Wartime letter describes VE Day celebrations in Exmouth

PUBLISHED: 11:00 08 May 2020

The nurses from the Bystock Convalescent Home ; Win Freeman is front row, far right.   Picture: David Salmon

The nurses from the Bystock Convalescent Home ; Win Freeman is front row, far right. Picture: David Salmon

David Salmon

A 75-year-old letter has come to light, written in 1945 by a young nurse based in East Devon, describing how she ‘literally danced for joy’ when she heard that World War Two was over in Europe.

Win Freeman, then aged 23, was based at Bystock Convalescent Home near Exmouth, where recovering Polish servicemen were being treated.

She wrote to her younger sister Joyce in London, describing how the news of VE Day was announced on the radio just as they had finished supper on May 7, and the nurses had ‘the joy’ of passing on the news to the patients who had not heard the broadcast.

“The NCO (non-commissioned officer) sergeant came tearing along the corridor, picked me up and whirled me round and round,” her letter says.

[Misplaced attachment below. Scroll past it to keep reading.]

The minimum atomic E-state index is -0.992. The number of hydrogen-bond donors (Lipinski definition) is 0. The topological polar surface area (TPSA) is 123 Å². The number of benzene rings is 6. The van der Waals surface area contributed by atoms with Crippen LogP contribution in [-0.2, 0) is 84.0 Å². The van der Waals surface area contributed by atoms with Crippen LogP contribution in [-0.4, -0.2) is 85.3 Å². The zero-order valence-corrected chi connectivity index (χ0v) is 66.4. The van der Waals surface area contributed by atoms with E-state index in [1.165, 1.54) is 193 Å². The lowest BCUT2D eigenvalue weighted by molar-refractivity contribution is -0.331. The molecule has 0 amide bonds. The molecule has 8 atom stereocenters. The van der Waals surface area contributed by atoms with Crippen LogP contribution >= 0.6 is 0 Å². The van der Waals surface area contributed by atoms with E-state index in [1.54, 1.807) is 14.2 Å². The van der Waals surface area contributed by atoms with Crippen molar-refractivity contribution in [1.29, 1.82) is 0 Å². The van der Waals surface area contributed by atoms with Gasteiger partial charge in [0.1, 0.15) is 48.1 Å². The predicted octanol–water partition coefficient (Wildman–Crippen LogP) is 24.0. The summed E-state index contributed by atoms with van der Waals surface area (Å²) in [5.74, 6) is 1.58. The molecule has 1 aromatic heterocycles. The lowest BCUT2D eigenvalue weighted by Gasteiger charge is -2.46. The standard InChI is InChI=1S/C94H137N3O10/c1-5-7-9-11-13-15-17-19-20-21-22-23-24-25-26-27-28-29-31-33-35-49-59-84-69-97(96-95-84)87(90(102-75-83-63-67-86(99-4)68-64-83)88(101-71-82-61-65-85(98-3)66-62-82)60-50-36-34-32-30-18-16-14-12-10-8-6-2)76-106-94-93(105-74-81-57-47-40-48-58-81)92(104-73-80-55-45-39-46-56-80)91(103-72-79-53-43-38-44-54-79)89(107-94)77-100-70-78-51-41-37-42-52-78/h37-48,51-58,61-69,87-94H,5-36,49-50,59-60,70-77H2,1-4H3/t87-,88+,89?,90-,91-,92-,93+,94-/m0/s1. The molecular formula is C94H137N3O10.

A barrel of beer arrived for the men that evening.

On May 8, 1945, the staff ‘did as little work as possible’ and listened to ‘the wireless’ all day, hearing broadcasts from Winston Churchill and the King. Miss Freeman notes that they had beer and grapefruit with dinner.

The following day, staff challenged patients to a game of netball, with three of the sisters dressed up in comical costumes.

That evening a group from the home went into Exmouth for a Victory Ball at the Pavilion, where Miss Freeman ‘celebrated victory by breaking the rules’, namely removing her jacket to reveal a short-sleeved blouse, and dancing with a patient.

The nurses had passes until 1am and got a lift back in a lorry ‘loaded with jubilant Marines’. They were then kept awake by patients returning even later and in very high spirits.

With further dances and celebrations planned, Miss Freeman took a trip to Exeter with a friend and spent £2.13.7 on a new dress, went out to tea, and enjoyed a theatre show called Is Your Honeymoon Really Necessary?, that was ‘very funny and not as naughty as it sounds’.

After the war, she returned to London where she had grown up, trained as a secretary and met her future husband, marrying him in 1948.

She had two sons and went on to live to within a few months of her 90th birthday.

One of her sons, David, kept the letter and sent a copy to this title in response to an appeal for VE Day memorabilia.

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